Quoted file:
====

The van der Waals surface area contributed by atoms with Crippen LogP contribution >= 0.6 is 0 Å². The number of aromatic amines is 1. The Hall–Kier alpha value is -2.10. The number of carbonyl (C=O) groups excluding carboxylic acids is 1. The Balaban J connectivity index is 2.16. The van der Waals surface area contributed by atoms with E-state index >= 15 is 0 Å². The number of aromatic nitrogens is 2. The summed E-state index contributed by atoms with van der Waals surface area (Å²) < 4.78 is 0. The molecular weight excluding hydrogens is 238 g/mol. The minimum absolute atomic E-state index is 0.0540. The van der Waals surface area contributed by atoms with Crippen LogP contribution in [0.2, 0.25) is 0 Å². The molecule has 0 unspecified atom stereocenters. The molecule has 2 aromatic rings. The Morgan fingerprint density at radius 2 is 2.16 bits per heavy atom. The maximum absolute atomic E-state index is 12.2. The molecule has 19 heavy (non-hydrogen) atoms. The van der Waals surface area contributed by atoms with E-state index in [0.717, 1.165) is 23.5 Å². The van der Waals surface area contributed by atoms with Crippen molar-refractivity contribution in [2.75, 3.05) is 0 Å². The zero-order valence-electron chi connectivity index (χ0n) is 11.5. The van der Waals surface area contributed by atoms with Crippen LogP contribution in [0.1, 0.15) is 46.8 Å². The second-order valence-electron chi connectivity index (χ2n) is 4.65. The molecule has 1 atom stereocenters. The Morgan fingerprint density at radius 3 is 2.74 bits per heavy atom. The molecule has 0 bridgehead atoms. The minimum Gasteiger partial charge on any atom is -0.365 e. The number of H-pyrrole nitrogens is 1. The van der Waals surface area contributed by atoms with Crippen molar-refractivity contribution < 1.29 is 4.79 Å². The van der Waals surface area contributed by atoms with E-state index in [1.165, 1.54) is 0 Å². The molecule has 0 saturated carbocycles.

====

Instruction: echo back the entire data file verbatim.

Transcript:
The van der Waals surface area contributed by atoms with Crippen LogP contribution >= 0.6 is 0 Å². The number of aromatic amines is 1. The Hall–Kier alpha value is -2.10. The number of carbonyl (C=O) groups excluding carboxylic acids is 1. The Balaban J connectivity index is 2.16. The van der Waals surface area contributed by atoms with E-state index >= 15 is 0 Å². The number of aromatic nitrogens is 2. The summed E-state index contributed by atoms with van der Waals surface area (Å²) < 4.78 is 0. The molecular weight excluding hydrogens is 238 g/mol. The minimum absolute atomic E-state index is 0.0540. The van der Waals surface area contributed by atoms with Crippen LogP contribution in [0.2, 0.25) is 0 Å². The molecule has 0 unspecified atom stereocenters. The molecule has 2 aromatic rings. The Morgan fingerprint density at radius 2 is 2.16 bits per heavy atom. The maximum absolute atomic E-state index is 12.2. The molecule has 19 heavy (non-hydrogen) atoms. The van der Waals surface area contributed by atoms with E-state index in [0.717, 1.165) is 23.5 Å². The van der Waals surface area contributed by atoms with Crippen molar-refractivity contribution in [2.75, 3.05) is 0 Å². The zero-order valence-electron chi connectivity index (χ0n) is 11.5. The van der Waals surface area contributed by atoms with Crippen LogP contribution in [0.1, 0.15) is 46.8 Å². The second-order valence-electron chi connectivity index (χ2n) is 4.65. The molecule has 1 atom stereocenters. The Morgan fingerprint density at radius 3 is 2.74 bits per heavy atom. The molecule has 0 bridgehead atoms. The minimum Gasteiger partial charge on any atom is -0.365 e. The number of H-pyrrole nitrogens is 1. The van der Waals surface area contributed by atoms with Crippen molar-refractivity contribution < 1.29 is 4.79 Å². The van der Waals surface area contributed by atoms with E-state index in [1.165, 1.54) is 0 Å². The molecule has 0 saturated carbocycles.